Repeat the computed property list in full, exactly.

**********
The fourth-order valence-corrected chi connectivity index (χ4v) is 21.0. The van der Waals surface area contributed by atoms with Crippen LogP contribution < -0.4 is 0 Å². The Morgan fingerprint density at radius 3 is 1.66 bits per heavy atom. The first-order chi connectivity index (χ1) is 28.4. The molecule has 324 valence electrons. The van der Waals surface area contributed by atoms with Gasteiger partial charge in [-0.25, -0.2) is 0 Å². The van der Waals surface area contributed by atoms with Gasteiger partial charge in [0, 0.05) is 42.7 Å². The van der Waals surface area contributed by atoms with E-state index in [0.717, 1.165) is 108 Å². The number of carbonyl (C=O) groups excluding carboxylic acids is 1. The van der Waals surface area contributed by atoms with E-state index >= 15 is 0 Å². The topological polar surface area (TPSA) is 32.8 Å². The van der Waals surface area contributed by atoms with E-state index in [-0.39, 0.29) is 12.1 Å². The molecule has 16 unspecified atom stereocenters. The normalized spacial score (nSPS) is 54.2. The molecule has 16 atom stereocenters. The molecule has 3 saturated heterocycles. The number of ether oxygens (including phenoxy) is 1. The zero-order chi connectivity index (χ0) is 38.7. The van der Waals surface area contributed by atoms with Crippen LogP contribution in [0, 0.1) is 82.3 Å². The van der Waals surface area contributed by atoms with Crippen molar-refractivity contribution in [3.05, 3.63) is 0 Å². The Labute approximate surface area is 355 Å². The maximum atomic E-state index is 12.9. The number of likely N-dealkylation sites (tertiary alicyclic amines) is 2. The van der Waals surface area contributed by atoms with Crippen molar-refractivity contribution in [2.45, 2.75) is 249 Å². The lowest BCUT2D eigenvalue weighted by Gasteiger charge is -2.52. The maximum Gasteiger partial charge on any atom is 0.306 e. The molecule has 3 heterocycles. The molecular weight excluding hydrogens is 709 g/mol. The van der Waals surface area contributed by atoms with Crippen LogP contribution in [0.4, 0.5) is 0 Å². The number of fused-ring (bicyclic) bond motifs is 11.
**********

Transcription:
The fourth-order valence-corrected chi connectivity index (χ4v) is 21.0. The van der Waals surface area contributed by atoms with Crippen LogP contribution < -0.4 is 0 Å². The Morgan fingerprint density at radius 3 is 1.66 bits per heavy atom. The first-order chi connectivity index (χ1) is 28.4. The molecule has 324 valence electrons. The van der Waals surface area contributed by atoms with Gasteiger partial charge in [-0.25, -0.2) is 0 Å². The van der Waals surface area contributed by atoms with Gasteiger partial charge in [0, 0.05) is 42.7 Å². The van der Waals surface area contributed by atoms with E-state index in [0.717, 1.165) is 108 Å². The number of carbonyl (C=O) groups excluding carboxylic acids is 1. The van der Waals surface area contributed by atoms with E-state index >= 15 is 0 Å². The topological polar surface area (TPSA) is 32.8 Å². The van der Waals surface area contributed by atoms with E-state index in [-0.39, 0.29) is 12.1 Å². The molecule has 16 unspecified atom stereocenters. The normalized spacial score (nSPS) is 54.2. The molecule has 16 atom stereocenters. The molecule has 3 saturated heterocycles. The number of ether oxygens (including phenoxy) is 1. The zero-order chi connectivity index (χ0) is 38.7. The van der Waals surface area contributed by atoms with Crippen LogP contribution in [0, 0.1) is 82.3 Å². The van der Waals surface area contributed by atoms with Crippen molar-refractivity contribution in [3.05, 3.63) is 0 Å². The Labute approximate surface area is 355 Å². The maximum atomic E-state index is 12.9. The number of likely N-dealkylation sites (tertiary alicyclic amines) is 2. The van der Waals surface area contributed by atoms with Crippen molar-refractivity contribution in [2.45, 2.75) is 249 Å². The lowest BCUT2D eigenvalue weighted by Gasteiger charge is -2.52. The maximum Gasteiger partial charge on any atom is 0.306 e. The molecule has 3 heterocycles. The molecular weight excluding hydrogens is 709 g/mol. The van der Waals surface area contributed by atoms with Crippen LogP contribution in [0.4, 0.5) is 0 Å². The number of fused-ring (bicyclic) bond motifs is 11.